Tuesday, October 24, 2017

Can Social Media Reduce the Risk of War?

Ilan Manor, uscpublicdiplomacy.org.

uncaptioned image from article

Recent weeks have seen growing concern over President’s Donald Trump’s use of Twitter to threaten North Korea with war. In a host of tweets, Trump promised that the United States would use excessive force, alongside “fire and fury,” if required to defend itself against North Korean aggression.

The tweets below demonstrate Trump’s open threats toward North Korea, his policy of nuclear armament and his lack of faith in a diplomatic resolution to the Korean conundrum.
I told Rex Tillerson, our wonderful Secretary of State, that he is wasting his time trying to negotiate with Little Rocket Man...
My first order as President was to renovate and modernize our nuclear arsenal. It is now far stronger and more powerful than ever before....

President Trump vows America will respond to North Korean threats with "fire & fury" in a warning to the rogue nation
The escalating tone between Washington and Pyongyang—alongside Trump’s use of Twitter to issue public threats—have caused many to wonder if social media can actually lead to war between two countries. Those who believe that social media escalates diplomatic crises offer three convincing arguments:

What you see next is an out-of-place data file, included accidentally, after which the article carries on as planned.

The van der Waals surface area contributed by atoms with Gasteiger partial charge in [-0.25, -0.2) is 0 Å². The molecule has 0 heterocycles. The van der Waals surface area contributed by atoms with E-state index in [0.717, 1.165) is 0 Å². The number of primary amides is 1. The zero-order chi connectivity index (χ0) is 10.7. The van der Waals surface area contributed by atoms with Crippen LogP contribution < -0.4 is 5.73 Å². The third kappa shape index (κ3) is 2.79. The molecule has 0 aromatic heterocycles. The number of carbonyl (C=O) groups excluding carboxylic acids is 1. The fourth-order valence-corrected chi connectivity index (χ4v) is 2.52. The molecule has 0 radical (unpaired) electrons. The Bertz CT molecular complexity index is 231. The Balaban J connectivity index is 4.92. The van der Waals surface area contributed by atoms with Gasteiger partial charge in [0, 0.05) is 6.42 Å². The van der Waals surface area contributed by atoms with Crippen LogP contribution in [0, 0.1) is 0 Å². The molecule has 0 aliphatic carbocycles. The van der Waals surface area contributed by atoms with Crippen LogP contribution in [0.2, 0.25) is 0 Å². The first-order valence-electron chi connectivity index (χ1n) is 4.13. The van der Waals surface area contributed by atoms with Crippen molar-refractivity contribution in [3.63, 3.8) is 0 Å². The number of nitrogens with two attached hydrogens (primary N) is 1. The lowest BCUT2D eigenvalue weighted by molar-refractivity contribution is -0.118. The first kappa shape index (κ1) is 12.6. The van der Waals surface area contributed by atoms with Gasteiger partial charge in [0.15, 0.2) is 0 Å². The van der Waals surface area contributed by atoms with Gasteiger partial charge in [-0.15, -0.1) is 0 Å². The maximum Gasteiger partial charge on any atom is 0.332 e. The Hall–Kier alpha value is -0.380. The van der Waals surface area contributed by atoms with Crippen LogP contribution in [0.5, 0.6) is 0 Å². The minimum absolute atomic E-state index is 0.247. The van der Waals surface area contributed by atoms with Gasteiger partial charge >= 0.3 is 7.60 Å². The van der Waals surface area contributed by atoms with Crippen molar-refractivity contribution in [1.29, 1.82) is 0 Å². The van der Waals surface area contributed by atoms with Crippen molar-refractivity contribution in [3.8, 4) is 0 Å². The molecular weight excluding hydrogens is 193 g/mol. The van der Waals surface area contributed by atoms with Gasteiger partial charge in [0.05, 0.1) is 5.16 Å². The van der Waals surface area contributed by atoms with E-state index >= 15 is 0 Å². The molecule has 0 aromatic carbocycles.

The first argument states that social media has increased the speed in which news travels the globe. In the 1990s, communications scholars noted a similar effect brought about by cable news channels. Known as the “CNN effect,” scholars argued that cable news channels created a 24-hour news cycle which required that diplomats continuously monitor events throughout the world and comment on these events in a timely manner. Additionally, CNN’s non-stop coverage of certain events influenced their prominence in public opinion. By reporting on the famine in Somalia, CNN placed this issue at the forefront of American public opinion forcing the administration to respond in words and actions to this crisis.
If CNN hastened the practice of diplomacy, social media has expedited it to the extent that diplomats currently practice “real-time diplomacy,” a term coined by Philip Seib. The hastening of diplomacy is especially problematic in the context of diplomatic crises which are, by nature, rapidly evolving events characterized by a lack of reliable information, stress and the need to choose between imperfect options.
The second argument states that social media can escalate tensions between states given the spread of disinformation and misinformation. Indeed rumors, exaggerations and even lies can make their way into the decision making room via social media impeding decision makers’ ability to resolve a crisis peacefully. In addition, social media bots can flood the Twittersphere with false information creating a false sense of reality among decision makers. It is terrifying to imagine what would occur if automated bots flooded Twitter with descriptions of North Korean troop movements or begun reporting on civilian casualties in Guam following a Korean strike. Even more terrifying is the thought of hackers hijacking Trump’s Twitter account and declaring war on North Korea.

For most people, Trump’s threats against North Korea appear before a video of cats playing the piano and after a friend’s engagement announcement.